The 50 Greatest Rock Videos of All Time

On August 1, 1981, the switch was flipped and the revolution began. “Ladies and gentlemen,” intoned a deep, “rock’n’roll” male voice.

It was at this time that a brand new channel named MTV – short for Music Television – was launched in New Jersey. Its mission was simple: deliver the visual equivalent of a radio show, except that singles have been replaced by music videos, and DJs have become VJs, or video jockeys.

The first promo broadcast on the channel was loaded with irony and intention: Video Killed the radio star by boffiny British new-wave duo The Buggles. He fired the starting gun on the golden age of the music video.

MTV did not invent the concept of the music video; everyone from Gallic crooner Serge Gainsbourg to, inevitably, the Beatles had created their own early promos, while Queen’s instantly iconic music video for Bohemian Rhapsody popularized it in the public mind.

But it was during MTV’s heyday of the 80s and 90s that the music video really grew from mere promotion to a certifiable art form – lavish, inventive mini-movies, with the ambition and the artistry of everything Hollywood injected into cinemas. Eventually, MTV cut the “M” part of its tenure in favor of a soul-withering reality TV diet, but the genie had long since been freed from the bottle.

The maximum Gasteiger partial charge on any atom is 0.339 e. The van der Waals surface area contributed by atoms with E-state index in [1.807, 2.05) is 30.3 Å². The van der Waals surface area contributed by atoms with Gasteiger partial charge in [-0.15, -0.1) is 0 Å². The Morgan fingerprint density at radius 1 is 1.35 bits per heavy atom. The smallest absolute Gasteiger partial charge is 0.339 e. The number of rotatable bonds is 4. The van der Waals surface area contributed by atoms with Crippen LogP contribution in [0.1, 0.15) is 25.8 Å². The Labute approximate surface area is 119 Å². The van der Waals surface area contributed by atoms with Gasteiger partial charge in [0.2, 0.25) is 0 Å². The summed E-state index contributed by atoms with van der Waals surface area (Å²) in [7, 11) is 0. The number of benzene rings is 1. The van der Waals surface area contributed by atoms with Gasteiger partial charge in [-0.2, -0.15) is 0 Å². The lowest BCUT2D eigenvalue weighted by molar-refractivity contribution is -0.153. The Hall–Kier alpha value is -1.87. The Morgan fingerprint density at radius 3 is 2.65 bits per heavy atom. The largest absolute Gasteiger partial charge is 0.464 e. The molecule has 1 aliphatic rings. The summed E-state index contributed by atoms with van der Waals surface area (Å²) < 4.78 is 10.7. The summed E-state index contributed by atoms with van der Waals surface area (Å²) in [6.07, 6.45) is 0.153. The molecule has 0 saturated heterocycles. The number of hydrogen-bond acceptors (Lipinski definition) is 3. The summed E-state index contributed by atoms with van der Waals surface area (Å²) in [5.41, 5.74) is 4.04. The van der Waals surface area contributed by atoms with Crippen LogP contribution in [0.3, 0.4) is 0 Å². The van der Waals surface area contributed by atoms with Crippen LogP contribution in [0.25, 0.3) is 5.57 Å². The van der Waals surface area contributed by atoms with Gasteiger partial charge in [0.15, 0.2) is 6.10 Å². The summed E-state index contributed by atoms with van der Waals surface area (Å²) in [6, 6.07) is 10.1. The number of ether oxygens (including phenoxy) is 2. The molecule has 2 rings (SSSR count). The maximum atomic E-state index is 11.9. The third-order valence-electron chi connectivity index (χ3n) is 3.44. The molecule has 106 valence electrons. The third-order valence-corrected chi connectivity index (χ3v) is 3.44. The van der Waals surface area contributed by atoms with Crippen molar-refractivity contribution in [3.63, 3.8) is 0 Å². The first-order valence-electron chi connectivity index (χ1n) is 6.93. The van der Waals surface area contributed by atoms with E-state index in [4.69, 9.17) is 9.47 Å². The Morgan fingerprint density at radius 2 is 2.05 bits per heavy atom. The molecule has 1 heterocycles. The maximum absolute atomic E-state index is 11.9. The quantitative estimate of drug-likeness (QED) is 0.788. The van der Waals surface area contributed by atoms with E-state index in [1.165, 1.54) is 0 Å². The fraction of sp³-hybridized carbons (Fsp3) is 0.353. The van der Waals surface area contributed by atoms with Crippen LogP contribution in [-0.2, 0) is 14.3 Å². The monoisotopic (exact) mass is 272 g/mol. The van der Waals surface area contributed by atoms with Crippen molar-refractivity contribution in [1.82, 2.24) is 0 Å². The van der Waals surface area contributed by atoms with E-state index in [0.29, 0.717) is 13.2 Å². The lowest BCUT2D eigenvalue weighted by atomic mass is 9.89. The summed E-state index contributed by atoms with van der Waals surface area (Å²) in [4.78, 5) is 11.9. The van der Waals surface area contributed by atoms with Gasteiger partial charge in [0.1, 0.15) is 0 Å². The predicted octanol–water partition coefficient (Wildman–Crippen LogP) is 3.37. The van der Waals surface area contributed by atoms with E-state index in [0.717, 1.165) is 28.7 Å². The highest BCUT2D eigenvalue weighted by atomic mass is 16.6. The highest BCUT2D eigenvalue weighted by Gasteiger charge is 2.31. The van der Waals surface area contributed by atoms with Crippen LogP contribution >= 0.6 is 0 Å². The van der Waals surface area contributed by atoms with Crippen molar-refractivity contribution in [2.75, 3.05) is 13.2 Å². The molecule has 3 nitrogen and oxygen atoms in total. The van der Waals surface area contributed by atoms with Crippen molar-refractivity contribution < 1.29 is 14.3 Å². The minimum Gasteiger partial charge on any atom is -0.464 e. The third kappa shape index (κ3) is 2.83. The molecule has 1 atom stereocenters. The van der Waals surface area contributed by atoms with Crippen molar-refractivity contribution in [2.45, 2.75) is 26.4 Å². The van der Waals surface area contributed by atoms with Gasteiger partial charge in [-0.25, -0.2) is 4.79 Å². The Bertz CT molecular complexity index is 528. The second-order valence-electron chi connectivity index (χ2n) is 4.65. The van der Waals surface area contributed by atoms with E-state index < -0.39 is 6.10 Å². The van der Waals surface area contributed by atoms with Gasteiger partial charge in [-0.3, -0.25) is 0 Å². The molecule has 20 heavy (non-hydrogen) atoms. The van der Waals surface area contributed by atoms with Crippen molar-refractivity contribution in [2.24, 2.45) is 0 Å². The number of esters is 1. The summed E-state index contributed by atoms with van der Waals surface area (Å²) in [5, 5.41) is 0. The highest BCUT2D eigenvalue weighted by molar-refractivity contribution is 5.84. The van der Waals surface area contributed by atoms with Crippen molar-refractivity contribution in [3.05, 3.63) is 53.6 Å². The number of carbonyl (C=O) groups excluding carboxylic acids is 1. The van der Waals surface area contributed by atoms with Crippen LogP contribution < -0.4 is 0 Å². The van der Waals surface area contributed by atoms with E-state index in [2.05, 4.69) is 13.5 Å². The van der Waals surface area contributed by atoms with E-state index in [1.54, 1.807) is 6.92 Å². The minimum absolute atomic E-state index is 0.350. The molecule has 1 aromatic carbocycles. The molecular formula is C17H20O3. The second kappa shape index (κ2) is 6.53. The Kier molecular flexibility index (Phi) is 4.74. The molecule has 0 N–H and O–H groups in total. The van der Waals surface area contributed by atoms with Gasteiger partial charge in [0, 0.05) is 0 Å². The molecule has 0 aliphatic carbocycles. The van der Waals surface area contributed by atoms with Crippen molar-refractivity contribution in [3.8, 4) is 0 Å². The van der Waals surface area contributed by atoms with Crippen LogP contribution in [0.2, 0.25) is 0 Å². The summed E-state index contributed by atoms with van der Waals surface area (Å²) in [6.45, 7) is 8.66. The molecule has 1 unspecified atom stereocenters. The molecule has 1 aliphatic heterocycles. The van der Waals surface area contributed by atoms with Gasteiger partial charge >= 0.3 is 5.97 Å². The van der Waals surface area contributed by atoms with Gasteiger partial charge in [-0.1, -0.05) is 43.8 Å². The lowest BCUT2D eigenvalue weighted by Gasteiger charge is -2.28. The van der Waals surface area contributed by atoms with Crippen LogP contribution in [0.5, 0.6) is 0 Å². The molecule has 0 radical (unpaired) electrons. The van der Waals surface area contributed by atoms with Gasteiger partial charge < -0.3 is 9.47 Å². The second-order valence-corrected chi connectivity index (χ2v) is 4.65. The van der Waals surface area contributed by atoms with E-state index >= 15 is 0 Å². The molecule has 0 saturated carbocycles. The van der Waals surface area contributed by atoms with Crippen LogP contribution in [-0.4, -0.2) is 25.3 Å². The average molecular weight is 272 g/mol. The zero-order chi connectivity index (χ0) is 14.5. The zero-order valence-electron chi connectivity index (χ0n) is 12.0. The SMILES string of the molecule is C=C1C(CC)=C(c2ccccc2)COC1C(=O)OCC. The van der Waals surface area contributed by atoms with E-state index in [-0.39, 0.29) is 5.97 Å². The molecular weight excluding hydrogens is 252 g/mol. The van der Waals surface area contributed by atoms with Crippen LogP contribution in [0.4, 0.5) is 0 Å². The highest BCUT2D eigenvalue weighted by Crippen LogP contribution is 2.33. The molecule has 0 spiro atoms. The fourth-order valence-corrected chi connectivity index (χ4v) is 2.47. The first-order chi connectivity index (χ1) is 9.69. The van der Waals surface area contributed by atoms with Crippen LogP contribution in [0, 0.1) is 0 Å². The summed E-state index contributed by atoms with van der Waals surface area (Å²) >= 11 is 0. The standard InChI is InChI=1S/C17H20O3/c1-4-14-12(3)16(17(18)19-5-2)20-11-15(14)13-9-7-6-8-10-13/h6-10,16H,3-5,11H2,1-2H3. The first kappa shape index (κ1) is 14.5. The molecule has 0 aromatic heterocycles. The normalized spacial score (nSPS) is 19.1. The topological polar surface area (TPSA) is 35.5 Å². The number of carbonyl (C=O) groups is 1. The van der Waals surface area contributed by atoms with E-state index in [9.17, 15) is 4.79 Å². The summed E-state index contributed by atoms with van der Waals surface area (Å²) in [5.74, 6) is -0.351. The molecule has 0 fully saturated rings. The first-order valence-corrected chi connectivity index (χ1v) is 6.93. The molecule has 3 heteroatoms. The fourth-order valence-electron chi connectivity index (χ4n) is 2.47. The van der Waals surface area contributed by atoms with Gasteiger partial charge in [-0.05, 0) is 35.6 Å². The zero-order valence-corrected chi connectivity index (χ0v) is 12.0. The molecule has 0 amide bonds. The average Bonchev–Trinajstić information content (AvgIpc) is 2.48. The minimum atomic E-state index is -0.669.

Nowadays, the music video exists on YouTube, the ideal platform to choose your own adventure for the media. Budgets may be smaller, but invention and ambition remain. The music video, like rock’n’roll all those years ago, is not going away.

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50. Electric Six – Danger! High Voltage (2003)

Detroit pranksters Electric Six made funny videos at a time when videos had stopped being funny. Their promo was a surreal S&M-themed adventure featuring pencil-moustached frontman Dick Valentine getting into a row with a lover in lingerie (played by actress Tina Kanarek, mimicking the voice of Jack White). Rumpy-pumpy on a stuffed bison added to the madness.


49. Lenny Kravitz – Will you follow my path? (1993)

Not all videos have to have a very high concept. Sometimes it can just be a gorgeous guy and his cool cool band performing under a huge custom made chandelier made of 983 cylindrical lights while a bunch of beautiful people writhe sexy on a balcony around them. What the Mark Romanek-directed music video for Lenny Kravitz’s mega-earworm lacked in highfalutin concepts or blockbuster CGI, it made up for in stunning visual impact.


48. Whitesnake – Here I Am Again (1987)

Watching the galumphant performance video of the original 1982 single with an older, uglier Whitesnake next to this brilliant reimagining is like seeing a cheering Reliant Robin parked next to a Lamborghini. Freshly revamped David Coverdale pouts and struts, but it’s his other half, Tawny Kitaen, who steals the show, instantly burning the image of a woman writhing on the hoods of expensive cars on the retinas of millions of excited teenagers.


47. Journey – Parted Ways (1983)